Thursday, January 23, 2014

Arizona State University's problem

Arizona State University has a problem with one of its fraternities, Tau Kappa Epsilon.  The ASU chapter held a party off campus on Martin Luther King Day but among the things that upset many people was the fact that the partygoers wore hip-hop clothing, used cups made from watermelon that had been scooped out and photos were posted to social media. 

The issue has become one about the First Amendment.  Many in the community want the students who attended the party and whose actions they think were racist thrown out of school.  Others think expelling them would be going a bit too far for participating in what's being termed as an offensive activity where students were just being stupid.  A lot of the intense feelings against this fraternity, known as TKE, is the result of their history on this campus.  In November of 2012, TKE members were involved in a fight with a member of a different fraternity who was an African-American.  That individual was beaten and ended up with a concussion and broken nose.  TKE was already on university probation at the time this party took place.

The African-American community wants them punished.  The question is, do the students have a right to dress the way they did and do the stupid things they did?  What's the penalty for being unbelievably stupid and racist?

Frankly, college fraternity students have never enjoyed a reputation that clearly marks them as having an abundance of good sense.  While I personally think their actions were reprehensible, expulsion of the students involved isn't called for.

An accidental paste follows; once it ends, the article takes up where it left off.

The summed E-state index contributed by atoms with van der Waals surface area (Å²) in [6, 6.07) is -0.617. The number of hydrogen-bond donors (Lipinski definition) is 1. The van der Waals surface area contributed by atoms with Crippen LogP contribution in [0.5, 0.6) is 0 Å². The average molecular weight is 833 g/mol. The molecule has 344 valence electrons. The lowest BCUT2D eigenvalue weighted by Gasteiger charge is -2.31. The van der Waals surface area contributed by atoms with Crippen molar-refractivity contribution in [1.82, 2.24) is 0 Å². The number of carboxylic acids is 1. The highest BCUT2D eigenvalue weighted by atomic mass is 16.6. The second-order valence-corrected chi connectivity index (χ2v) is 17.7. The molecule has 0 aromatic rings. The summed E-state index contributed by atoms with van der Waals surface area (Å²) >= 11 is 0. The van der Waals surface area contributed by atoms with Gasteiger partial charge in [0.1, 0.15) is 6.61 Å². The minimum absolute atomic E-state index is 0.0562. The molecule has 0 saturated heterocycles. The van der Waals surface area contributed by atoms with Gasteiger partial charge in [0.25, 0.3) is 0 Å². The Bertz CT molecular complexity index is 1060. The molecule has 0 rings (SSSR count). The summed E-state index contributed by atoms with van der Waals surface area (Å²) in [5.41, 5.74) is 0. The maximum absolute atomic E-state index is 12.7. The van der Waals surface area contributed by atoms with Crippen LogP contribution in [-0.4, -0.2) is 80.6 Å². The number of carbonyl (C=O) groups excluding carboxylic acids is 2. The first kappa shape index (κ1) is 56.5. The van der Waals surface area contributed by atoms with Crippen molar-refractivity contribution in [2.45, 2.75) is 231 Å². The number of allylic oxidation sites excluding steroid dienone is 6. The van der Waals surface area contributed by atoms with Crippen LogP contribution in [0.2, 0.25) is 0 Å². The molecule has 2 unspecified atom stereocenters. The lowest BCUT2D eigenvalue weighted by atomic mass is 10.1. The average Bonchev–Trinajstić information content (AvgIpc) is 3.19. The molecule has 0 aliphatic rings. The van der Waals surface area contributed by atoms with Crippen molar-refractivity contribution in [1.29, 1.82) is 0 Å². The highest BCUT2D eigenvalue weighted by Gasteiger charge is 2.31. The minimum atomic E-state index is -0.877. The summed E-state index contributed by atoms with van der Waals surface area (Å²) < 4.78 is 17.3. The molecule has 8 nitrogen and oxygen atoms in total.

I think the Tau Kappa Epsilon national office should yank the ASU chapter's charter.  That saves the university the trouble of kicking the fraternity off campus.  It's time for ASU to cut their losses when it comes to a "rogue" fraternity like TKE.  In addition, perhaps it's time for ASU to convene a campus-wide discussion on the absurdity, stupidity and despicable nature of the kind of behavior that has aroused the ire of so many people and increased racial tensions in the community.

And perhaps it's time for university students to understand how hurtful their actions can be and how those actions will haunt them throughout their lives, courtesy of the Internet.  Potential employers won't look on those actions as particularly beneficial when it comes to hiring.  And finally, I'd like to see the university take some disciplinary action against all those who were part of this sickening story, enough disciplinary action to make those kids fear that if they step out of line again, there will be no guarantee of an ASU diploma in their future.

Fraternities and sororities should and can be a good influence on young minds.  They do perform a lot of good deeds by participating in social action causes and foster a sense of community for young college students.  But absurd and hateful pranks should not be part of the culture as it seems it was at ASU's TKE chapter.  It's time for them to pack it in.

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